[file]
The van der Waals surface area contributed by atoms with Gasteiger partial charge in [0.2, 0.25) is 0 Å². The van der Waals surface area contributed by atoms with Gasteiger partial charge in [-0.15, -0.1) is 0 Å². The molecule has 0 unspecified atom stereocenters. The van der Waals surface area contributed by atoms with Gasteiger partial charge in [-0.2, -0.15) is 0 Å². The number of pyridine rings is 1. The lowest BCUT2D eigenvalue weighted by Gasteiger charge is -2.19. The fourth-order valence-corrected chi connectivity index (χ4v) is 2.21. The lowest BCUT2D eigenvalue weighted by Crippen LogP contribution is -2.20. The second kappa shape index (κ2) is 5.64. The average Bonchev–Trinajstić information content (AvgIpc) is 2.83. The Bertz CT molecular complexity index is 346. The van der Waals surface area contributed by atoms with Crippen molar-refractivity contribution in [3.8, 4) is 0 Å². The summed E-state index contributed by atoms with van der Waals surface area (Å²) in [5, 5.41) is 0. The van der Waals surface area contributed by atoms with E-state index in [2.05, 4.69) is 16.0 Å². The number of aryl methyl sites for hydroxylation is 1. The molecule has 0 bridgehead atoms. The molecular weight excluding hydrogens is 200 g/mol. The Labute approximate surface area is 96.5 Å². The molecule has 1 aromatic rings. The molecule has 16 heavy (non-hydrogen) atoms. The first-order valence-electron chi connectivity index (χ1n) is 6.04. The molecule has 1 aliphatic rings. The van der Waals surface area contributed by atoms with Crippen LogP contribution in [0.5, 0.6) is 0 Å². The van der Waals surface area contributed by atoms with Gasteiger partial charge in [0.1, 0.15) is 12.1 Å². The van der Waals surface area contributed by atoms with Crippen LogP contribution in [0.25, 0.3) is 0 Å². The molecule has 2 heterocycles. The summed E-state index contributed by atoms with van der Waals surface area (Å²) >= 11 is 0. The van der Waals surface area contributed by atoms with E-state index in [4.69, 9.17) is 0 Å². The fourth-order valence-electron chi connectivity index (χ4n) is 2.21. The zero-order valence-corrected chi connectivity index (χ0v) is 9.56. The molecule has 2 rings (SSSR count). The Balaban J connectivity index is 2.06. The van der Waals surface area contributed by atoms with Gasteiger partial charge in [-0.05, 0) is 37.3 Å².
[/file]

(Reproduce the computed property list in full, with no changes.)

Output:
The van der Waals surface area contributed by atoms with Gasteiger partial charge in [0.2, 0.25) is 0 Å². The van der Waals surface area contributed by atoms with Gasteiger partial charge in [-0.15, -0.1) is 0 Å². The molecule has 0 unspecified atom stereocenters. The van der Waals surface area contributed by atoms with Gasteiger partial charge in [-0.2, -0.15) is 0 Å². The number of pyridine rings is 1. The lowest BCUT2D eigenvalue weighted by Gasteiger charge is -2.19. The fourth-order valence-corrected chi connectivity index (χ4v) is 2.21. The lowest BCUT2D eigenvalue weighted by Crippen LogP contribution is -2.20. The second kappa shape index (κ2) is 5.64. The average Bonchev–Trinajstić information content (AvgIpc) is 2.83. The Bertz CT molecular complexity index is 346. The van der Waals surface area contributed by atoms with Crippen molar-refractivity contribution in [3.8, 4) is 0 Å². The summed E-state index contributed by atoms with van der Waals surface area (Å²) in [5, 5.41) is 0. The van der Waals surface area contributed by atoms with E-state index in [2.05, 4.69) is 16.0 Å². The number of aryl methyl sites for hydroxylation is 1. The molecule has 0 bridgehead atoms. The molecular weight excluding hydrogens is 200 g/mol. The Labute approximate surface area is 96.5 Å². The molecule has 1 aromatic rings. The molecule has 16 heavy (non-hydrogen) atoms. The first-order valence-electron chi connectivity index (χ1n) is 6.04. The molecule has 1 aliphatic rings. The van der Waals surface area contributed by atoms with Crippen LogP contribution in [0.5, 0.6) is 0 Å². The van der Waals surface area contributed by atoms with Gasteiger partial charge in [0.1, 0.15) is 12.1 Å². The van der Waals surface area contributed by atoms with Crippen LogP contribution in [0.25, 0.3) is 0 Å². The molecule has 2 heterocycles. The summed E-state index contributed by atoms with van der Waals surface area (Å²) >= 11 is 0. The van der Waals surface area contributed by atoms with E-state index in [4.69, 9.17) is 0 Å². The fourth-order valence-electron chi connectivity index (χ4n) is 2.21. The zero-order valence-corrected chi connectivity index (χ0v) is 9.56. The molecule has 2 rings (SSSR count). The Balaban J connectivity index is 2.06. The van der Waals surface area contributed by atoms with Gasteiger partial charge in [-0.05, 0) is 37.3 Å².